Pursuant to the parties' settlement, a decision was filed in the Tax Court on December 20, 1993, holding that Hunt had an overpayment for tax year 1983 and no deficiency for tax year 1985. The Tax Court decision did not mention the 1982 tax year at all and did not incorporate Hunt's draft settlement language. 2 After the Tax Court decision was entered, the IRS sent Hunt a check for the 1983 overpayment, which he received on January 15, 1994. Hunt contacted the IRS to find out why he had not received the refund for the 1982 tax year and was advised to file an amended return for 1982 to claim the NOL carryback. On March 12, 1994, Hunt filed an amended tax return for 1982 claiming a refund for 1982 based on carrying back the 1985 NOL. The IRS paid the refund on March 28, 1994. The IRS did not pay Hunt any interest related to the 1982 refund. Hunt made further inquiries with the IRS to determine why his refund was not the amount that he expected it to be. On April 1, 1994, three months after the settlement was finalized, the Revenue Agent prepared another computation for Hunt to try to resolve Hunt's concerns. This computation included a calculation of interest on the 1982 refund of approximately $55,000.
2 ══ We note that because Hunt did not receive a notice of deficiency with respect to the 1982 tax year, the Tax Court did not have jurisdiction over that tax year. See 26 U.S.C.A. ╖ 6213(a) (West 2000) ("The Tax Court shall have no jurisdiction to enjoin any action or proceeding or order any refund under this subsection unless a timely petition for a redetermination of the deficiency has been filed and then only in respect of the deficiency that is the subject of such petition."); Abrams v. C.I.R., 787 F.2d 939, 941 (4th Cir. 1986) ("The United States Tax Court is a court of limited jurisdiction. 26 U.S.C. ╖ 7442. A notice of deficiency is a prerequisite of tax court jurisdiction.").
The IRS refused to pay interest on the 1982 refund because, under the Internal Revenue Code (I.R.C.), no interest is due on a refund claim like Hunt's if the refund is paid within 45 days, and Hunt's claim was paid well within 45 days. See 26 U.S.C.A. ╖ 6611(e) (West 2002).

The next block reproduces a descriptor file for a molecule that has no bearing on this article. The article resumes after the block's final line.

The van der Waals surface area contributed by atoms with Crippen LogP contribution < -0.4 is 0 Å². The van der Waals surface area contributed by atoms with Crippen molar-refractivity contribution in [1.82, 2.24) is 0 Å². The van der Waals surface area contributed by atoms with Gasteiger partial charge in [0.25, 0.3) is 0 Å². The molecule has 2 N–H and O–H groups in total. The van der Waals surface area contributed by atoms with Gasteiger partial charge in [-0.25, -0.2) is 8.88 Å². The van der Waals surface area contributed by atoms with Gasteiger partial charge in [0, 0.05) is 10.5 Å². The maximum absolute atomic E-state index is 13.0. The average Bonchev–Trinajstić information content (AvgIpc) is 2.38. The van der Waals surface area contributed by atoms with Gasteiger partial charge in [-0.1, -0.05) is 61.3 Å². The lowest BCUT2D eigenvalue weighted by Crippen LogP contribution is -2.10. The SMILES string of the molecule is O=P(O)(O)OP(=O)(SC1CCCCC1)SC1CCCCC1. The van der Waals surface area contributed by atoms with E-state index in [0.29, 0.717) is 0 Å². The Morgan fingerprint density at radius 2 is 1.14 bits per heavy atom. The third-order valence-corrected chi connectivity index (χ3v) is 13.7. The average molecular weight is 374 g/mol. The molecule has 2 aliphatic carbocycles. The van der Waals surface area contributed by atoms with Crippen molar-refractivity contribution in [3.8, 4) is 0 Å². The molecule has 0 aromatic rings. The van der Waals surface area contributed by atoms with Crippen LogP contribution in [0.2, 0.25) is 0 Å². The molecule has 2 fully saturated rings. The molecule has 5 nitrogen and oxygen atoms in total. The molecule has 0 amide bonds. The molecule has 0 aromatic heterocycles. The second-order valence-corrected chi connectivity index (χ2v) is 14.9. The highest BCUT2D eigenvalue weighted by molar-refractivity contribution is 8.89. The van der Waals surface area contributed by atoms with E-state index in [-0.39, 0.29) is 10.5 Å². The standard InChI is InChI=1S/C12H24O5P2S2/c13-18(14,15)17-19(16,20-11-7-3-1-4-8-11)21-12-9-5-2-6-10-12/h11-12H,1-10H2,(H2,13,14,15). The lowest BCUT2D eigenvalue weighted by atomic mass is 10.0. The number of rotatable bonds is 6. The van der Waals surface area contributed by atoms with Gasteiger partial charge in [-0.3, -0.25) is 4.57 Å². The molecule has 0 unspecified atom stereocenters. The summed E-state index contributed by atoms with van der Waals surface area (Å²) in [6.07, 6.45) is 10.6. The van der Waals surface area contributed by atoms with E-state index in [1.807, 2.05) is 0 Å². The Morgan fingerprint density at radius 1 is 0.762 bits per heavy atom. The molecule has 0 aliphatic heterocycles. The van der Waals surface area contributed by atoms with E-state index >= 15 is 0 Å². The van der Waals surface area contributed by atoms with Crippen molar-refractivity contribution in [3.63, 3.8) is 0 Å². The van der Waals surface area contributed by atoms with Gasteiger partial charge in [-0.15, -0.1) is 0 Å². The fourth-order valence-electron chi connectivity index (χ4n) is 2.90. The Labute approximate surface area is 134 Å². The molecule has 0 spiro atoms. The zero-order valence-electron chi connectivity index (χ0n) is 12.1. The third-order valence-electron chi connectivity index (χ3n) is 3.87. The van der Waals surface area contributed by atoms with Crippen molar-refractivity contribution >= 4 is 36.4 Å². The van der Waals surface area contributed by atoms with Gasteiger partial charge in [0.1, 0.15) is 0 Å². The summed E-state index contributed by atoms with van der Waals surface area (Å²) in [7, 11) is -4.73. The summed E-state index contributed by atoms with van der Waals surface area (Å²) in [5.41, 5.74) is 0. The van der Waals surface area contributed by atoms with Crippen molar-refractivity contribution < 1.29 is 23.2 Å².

Hunt then filed a complaint in the United States District Court for the District of Maryland seeking, among other things, interest on the 1982 refund. All of the other issues that Hunt raised in his complaint have been resolved, and the interest on the 1982 refund is the only issue in this appeal.
The district court entered summary judgment for Hunt, holding that the IRS was equitably estopped from denying him payment of interest on the 1982 refund. According to the district court, Hunt made it clear that he believed that he would receive interest on the 1982 refund, and the IRS finalized the settlement for the 1983 and 1985 tax years with full knowledge of Hunt's belief. The court held, "Hunt's reasonable reliance on the fact that he would be paid interest on the 1982 refund, the IRS's knowledge of that reliance, and its intentional finalization of the Tax Court case provide a classic case for the intervention of a court of equity." (J.A. at 238.) The district court found that although Duvall, Bryant, and others who participated in Hunt's settlement negotiations gave him erroneous advice, they all acted in subjective good faith.
"We review the entry of summary judgment in favor of Appellees de novo." Peters v. Jenney , 327 F.3d 307, 314 (4th Cir. 2003). Summary judgment is appropriate only "if the pleadings, depositions, answers to interrogatories, and admissions on file, together with the affidavits, if any, show that there is no genuine issue as to any material fact." Fed.R.Civ.P. 56(c); Celotex Corp. v. Catrett , 477 U.S. 317, 322 (1986). The Government argues that the district court erred in applying equitable estoppel because the Appropriations Clause of the Constitution prevents the payment of public funds in a manner not authorized by Congress. See Richmond , 496 U.S. at 430.
In Richmond , the Court held that a claimant may not use equitable estoppel to require the Government to make payments out of the Federal Treasury that are not authorized by statute. The petitioner in Richmond was a retired Navy employee who was receiving a disability annuity. He sought advice from a federal employee about how much money he could earn without jeopardizing his disability annuity and received erroneous oral and written advice concerning that amount. Relying on that advice, he earned more than the maximum allowable salary and lost his disability annuity for six months under the disability annuity statute.